Every 70 seconds, another American family is affected by Alzheimer's. Too often, I witness Alzheimer's and dementia care and estate squabbles that tear families apart. When there has not been the foresight and cooperative transparency regarding how the family wants the patient's estate plan executed, chaos and legal entanglements can ensue, irreparably damaging family bonds.
No one is immune to Alzheimer's and the havoc that can reverberate from it. A recent Forbes article underscores the harsh reality, describing seven celebrity estates impacted by estate issues in the aftermath. Fortunately, proper planning can help you avoid the same mistakes made by these famous people, and people just like yourselves.
The first thing you should ask yourself is, "If I'm ever incapacitated and unable to care for myself, who would I want to make decisions on my behalf?" You'll need to think about selecting the person or persons you want to make your healthcare, financial, and legal decisions for you until you pass away, and also afterward.
In the absence of proper estate planning, the court will typically appoint a guardian or conservator to make these decisions on your behalf. This person could be a family member who would never want to manage your affairs or a professional guardian who charges exorbitant fees. Either way, the choice will be out of your hands.
Furthermore, like most court proceedings, the process of naming a guardian is often time-consuming, costly, and emotionally draining for families. If you're lying unconscious in a hospital bed, the last thing you would want is to waste time or impose additional hardship on your loved ones. And this is assuming your family members agree about what's in your best interest.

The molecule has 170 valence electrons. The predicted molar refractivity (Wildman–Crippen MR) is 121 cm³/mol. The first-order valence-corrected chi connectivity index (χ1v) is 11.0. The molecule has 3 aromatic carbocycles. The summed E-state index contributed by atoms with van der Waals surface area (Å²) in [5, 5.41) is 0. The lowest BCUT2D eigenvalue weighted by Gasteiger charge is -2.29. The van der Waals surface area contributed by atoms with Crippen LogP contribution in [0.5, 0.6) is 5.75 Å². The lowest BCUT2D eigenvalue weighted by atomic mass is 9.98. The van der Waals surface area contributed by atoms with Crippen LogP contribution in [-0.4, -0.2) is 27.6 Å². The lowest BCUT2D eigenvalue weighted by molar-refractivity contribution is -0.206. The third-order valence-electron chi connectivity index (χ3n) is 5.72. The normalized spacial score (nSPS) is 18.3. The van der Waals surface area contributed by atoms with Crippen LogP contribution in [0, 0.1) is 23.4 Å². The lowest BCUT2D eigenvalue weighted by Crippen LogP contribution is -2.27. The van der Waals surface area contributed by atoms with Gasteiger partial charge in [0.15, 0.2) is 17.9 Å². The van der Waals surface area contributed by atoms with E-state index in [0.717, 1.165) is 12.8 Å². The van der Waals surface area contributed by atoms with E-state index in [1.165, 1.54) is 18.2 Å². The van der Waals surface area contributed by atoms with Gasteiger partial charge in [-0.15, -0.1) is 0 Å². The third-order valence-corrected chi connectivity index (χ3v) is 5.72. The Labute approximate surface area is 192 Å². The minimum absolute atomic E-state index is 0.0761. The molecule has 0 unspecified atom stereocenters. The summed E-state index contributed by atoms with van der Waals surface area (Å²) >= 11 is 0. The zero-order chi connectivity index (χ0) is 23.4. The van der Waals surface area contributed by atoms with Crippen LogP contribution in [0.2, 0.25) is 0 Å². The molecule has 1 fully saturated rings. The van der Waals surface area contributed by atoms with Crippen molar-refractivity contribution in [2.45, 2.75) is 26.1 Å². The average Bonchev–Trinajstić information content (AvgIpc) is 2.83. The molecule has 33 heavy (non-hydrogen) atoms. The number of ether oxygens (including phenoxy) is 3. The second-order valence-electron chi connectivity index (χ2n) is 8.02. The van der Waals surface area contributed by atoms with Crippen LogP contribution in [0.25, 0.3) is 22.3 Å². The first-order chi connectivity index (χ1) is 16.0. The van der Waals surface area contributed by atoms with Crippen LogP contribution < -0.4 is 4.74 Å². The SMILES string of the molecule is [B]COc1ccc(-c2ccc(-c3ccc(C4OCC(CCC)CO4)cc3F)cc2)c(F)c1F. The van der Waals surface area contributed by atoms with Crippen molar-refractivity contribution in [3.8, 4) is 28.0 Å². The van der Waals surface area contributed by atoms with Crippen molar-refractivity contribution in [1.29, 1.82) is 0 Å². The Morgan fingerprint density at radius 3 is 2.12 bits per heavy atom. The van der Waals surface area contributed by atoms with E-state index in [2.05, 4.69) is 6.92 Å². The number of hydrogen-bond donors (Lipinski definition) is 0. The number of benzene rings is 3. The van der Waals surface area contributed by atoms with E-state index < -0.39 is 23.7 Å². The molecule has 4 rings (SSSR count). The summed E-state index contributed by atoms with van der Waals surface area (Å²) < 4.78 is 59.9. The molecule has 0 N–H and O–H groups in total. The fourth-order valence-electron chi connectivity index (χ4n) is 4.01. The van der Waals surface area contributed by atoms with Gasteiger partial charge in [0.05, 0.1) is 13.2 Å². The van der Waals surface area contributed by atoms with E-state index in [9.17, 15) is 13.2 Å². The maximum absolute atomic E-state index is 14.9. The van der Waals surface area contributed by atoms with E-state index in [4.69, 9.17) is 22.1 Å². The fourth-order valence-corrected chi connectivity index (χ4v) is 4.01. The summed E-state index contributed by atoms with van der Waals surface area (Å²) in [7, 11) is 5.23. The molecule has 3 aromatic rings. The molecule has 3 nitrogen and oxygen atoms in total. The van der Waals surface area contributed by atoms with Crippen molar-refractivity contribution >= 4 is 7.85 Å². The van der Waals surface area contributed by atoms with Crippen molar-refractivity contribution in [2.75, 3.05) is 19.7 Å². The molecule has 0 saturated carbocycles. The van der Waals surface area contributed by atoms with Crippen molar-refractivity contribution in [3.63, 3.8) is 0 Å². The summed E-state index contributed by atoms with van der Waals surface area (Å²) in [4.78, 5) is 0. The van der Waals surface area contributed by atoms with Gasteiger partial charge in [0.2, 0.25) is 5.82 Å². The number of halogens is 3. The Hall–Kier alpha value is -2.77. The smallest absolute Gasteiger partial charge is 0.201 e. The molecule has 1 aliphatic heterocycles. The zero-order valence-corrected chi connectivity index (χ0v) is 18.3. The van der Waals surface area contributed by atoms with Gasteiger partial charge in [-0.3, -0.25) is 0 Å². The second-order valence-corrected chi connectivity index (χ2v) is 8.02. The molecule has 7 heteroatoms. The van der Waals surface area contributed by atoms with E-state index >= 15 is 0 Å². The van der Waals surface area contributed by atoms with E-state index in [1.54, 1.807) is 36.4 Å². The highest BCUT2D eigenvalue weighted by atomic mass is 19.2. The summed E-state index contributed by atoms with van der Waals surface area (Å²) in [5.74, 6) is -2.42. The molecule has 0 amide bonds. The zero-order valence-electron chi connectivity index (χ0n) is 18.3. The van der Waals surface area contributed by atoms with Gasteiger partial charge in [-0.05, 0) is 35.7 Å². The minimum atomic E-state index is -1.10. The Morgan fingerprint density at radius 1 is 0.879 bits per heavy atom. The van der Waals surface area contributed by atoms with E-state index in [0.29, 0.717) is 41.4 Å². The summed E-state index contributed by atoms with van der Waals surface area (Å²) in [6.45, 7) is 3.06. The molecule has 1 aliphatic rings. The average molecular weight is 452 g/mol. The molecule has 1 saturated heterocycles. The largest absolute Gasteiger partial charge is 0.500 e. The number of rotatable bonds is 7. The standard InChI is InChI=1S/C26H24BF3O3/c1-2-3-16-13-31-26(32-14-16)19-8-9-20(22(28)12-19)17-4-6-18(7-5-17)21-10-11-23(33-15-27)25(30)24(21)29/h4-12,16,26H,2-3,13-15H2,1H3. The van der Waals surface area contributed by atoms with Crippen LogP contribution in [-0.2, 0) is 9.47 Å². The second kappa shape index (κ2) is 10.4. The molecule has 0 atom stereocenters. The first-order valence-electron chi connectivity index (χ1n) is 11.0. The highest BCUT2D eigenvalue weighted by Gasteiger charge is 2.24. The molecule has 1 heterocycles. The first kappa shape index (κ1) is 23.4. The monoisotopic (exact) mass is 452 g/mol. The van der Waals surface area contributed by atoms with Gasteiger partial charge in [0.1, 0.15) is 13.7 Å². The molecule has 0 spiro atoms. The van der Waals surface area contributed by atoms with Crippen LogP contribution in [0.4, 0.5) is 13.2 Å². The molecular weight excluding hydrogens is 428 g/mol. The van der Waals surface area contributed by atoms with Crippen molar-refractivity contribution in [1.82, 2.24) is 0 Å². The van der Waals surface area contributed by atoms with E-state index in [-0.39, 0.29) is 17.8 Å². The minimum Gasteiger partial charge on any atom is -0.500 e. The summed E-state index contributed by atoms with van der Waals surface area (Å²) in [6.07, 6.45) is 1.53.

Luckily, you can easily avoid potential turmoil and expense with proper estate planning. An effective plan would give the individuals you've chosen immediate authority to make your medical, financial, and legal decisions without the need for court intervention. What's more, the plan can provide clear direction about your wishes, so there's no mistake or conflict about how they should make these vital decisions.
You may be powerless to prevent incapacity. However, proper estate planning can give you control over how you want your life and assets managed should you ever become mentally incapacitated. Moreover, such planning can prevent your family from enduring needless trauma, conflict, and expense during this already trying time.
If you've yet to plan for incapacity, we can counsel you on the proper planning vehicles to put in place and help you select the individuals best suited to make such critical decisions on your behalf. If you already have planning strategies in place, we can review them to ensure you or your previous counsel set up your plan correctly and then maintained and updated it to agree with your current wishes.
Contact us today to get started. We are here to listen and help.